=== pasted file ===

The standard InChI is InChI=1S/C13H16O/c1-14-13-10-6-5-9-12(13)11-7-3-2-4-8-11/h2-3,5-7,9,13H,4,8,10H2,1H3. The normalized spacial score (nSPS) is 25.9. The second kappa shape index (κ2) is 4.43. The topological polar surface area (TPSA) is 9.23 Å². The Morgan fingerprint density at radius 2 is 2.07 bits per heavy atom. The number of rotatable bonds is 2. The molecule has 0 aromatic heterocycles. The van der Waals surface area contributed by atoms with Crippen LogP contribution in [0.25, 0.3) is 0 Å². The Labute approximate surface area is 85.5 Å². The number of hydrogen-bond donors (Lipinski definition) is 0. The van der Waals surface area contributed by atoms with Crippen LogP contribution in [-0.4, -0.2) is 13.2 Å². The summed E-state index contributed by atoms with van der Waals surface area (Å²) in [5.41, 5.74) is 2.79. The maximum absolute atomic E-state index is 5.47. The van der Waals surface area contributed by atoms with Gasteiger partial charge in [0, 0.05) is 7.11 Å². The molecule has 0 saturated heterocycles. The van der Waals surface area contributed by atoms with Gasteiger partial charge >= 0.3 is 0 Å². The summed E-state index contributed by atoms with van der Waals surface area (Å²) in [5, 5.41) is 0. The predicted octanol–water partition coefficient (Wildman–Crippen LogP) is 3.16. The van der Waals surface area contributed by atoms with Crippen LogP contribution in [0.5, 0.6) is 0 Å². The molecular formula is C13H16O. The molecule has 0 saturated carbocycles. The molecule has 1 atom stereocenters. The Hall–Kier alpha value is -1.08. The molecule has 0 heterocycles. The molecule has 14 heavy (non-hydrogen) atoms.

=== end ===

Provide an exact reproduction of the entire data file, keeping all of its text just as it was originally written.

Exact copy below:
The standard InChI is InChI=1S/C13H16O/c1-14-13-10-6-5-9-12(13)11-7-3-2-4-8-11/h2-3,5-7,9,13H,4,8,10H2,1H3. The normalized spacial score (nSPS) is 25.9. The second kappa shape index (κ2) is 4.43. The topological polar surface area (TPSA) is 9.23 Å². The Morgan fingerprint density at radius 2 is 2.07 bits per heavy atom. The number of rotatable bonds is 2. The molecule has 0 aromatic heterocycles. The van der Waals surface area contributed by atoms with Crippen LogP contribution in [0.25, 0.3) is 0 Å². The Labute approximate surface area is 85.5 Å². The number of hydrogen-bond donors (Lipinski definition) is 0. The van der Waals surface area contributed by atoms with Crippen LogP contribution in [-0.4, -0.2) is 13.2 Å². The summed E-state index contributed by atoms with van der Waals surface area (Å²) in [5.41, 5.74) is 2.79. The maximum absolute atomic E-state index is 5.47. The van der Waals surface area contributed by atoms with Gasteiger partial charge in [0, 0.05) is 7.11 Å². The molecule has 0 saturated heterocycles. The van der Waals surface area contributed by atoms with Gasteiger partial charge >= 0.3 is 0 Å². The summed E-state index contributed by atoms with van der Waals surface area (Å²) in [5, 5.41) is 0. The predicted octanol–water partition coefficient (Wildman–Crippen LogP) is 3.16. The van der Waals surface area contributed by atoms with Crippen LogP contribution in [0.5, 0.6) is 0 Å². The molecular formula is C13H16O. The molecule has 0 saturated carbocycles. The molecule has 1 atom stereocenters. The Hall–Kier alpha value is -1.08. The molecule has 0 heterocycles. The molecule has 14 heavy (non-hydrogen) atoms.